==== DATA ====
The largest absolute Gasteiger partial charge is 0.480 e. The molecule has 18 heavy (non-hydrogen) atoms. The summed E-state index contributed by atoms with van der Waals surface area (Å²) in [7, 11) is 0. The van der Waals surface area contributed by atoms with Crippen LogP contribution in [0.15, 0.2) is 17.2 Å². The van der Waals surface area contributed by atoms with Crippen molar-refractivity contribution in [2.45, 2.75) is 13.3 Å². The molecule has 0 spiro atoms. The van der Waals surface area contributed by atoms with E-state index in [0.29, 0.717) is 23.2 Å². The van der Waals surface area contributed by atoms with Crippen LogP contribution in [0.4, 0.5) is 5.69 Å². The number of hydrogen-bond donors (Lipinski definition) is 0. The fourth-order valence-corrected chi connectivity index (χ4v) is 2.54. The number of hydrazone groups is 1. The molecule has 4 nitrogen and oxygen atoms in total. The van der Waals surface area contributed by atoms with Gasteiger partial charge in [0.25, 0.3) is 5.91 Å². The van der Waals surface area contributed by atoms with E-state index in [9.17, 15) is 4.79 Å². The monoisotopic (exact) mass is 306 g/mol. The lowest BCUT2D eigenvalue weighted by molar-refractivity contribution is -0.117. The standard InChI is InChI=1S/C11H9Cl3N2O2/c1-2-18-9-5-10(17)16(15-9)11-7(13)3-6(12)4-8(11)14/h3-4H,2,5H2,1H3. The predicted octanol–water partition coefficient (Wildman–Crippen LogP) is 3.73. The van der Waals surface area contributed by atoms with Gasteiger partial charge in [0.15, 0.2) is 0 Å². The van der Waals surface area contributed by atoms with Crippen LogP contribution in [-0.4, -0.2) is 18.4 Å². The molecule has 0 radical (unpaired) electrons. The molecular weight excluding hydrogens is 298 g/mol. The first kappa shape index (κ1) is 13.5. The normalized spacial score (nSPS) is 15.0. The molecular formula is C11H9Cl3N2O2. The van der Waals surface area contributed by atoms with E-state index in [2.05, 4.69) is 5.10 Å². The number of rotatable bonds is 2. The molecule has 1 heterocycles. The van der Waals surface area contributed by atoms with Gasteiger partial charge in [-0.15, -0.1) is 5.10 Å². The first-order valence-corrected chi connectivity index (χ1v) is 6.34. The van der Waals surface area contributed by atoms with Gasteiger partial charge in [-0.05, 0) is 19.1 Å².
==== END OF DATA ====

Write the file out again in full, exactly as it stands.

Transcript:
The largest absolute Gasteiger partial charge is 0.480 e. The molecule has 18 heavy (non-hydrogen) atoms. The summed E-state index contributed by atoms with van der Waals surface area (Å²) in [7, 11) is 0. The van der Waals surface area contributed by atoms with Crippen LogP contribution in [0.15, 0.2) is 17.2 Å². The van der Waals surface area contributed by atoms with Crippen molar-refractivity contribution in [2.45, 2.75) is 13.3 Å². The molecule has 0 spiro atoms. The van der Waals surface area contributed by atoms with E-state index in [0.29, 0.717) is 23.2 Å². The van der Waals surface area contributed by atoms with Crippen LogP contribution in [0.4, 0.5) is 5.69 Å². The number of hydrogen-bond donors (Lipinski definition) is 0. The fourth-order valence-corrected chi connectivity index (χ4v) is 2.54. The number of hydrazone groups is 1. The molecule has 4 nitrogen and oxygen atoms in total. The van der Waals surface area contributed by atoms with Gasteiger partial charge in [0.25, 0.3) is 5.91 Å². The van der Waals surface area contributed by atoms with E-state index in [9.17, 15) is 4.79 Å². The monoisotopic (exact) mass is 306 g/mol. The lowest BCUT2D eigenvalue weighted by molar-refractivity contribution is -0.117. The standard InChI is InChI=1S/C11H9Cl3N2O2/c1-2-18-9-5-10(17)16(15-9)11-7(13)3-6(12)4-8(11)14/h3-4H,2,5H2,1H3. The predicted octanol–water partition coefficient (Wildman–Crippen LogP) is 3.73. The van der Waals surface area contributed by atoms with Gasteiger partial charge in [0.15, 0.2) is 0 Å². The van der Waals surface area contributed by atoms with Crippen LogP contribution in [-0.4, -0.2) is 18.4 Å². The molecule has 0 radical (unpaired) electrons. The molecular weight excluding hydrogens is 298 g/mol. The first kappa shape index (κ1) is 13.5. The normalized spacial score (nSPS) is 15.0. The molecular formula is C11H9Cl3N2O2. The van der Waals surface area contributed by atoms with E-state index in [2.05, 4.69) is 5.10 Å². The number of rotatable bonds is 2. The molecule has 1 heterocycles. The van der Waals surface area contributed by atoms with Gasteiger partial charge in [-0.15, -0.1) is 5.10 Å². The first-order valence-corrected chi connectivity index (χ1v) is 6.34. The van der Waals surface area contributed by atoms with Gasteiger partial charge in [-0.05, 0) is 19.1 Å².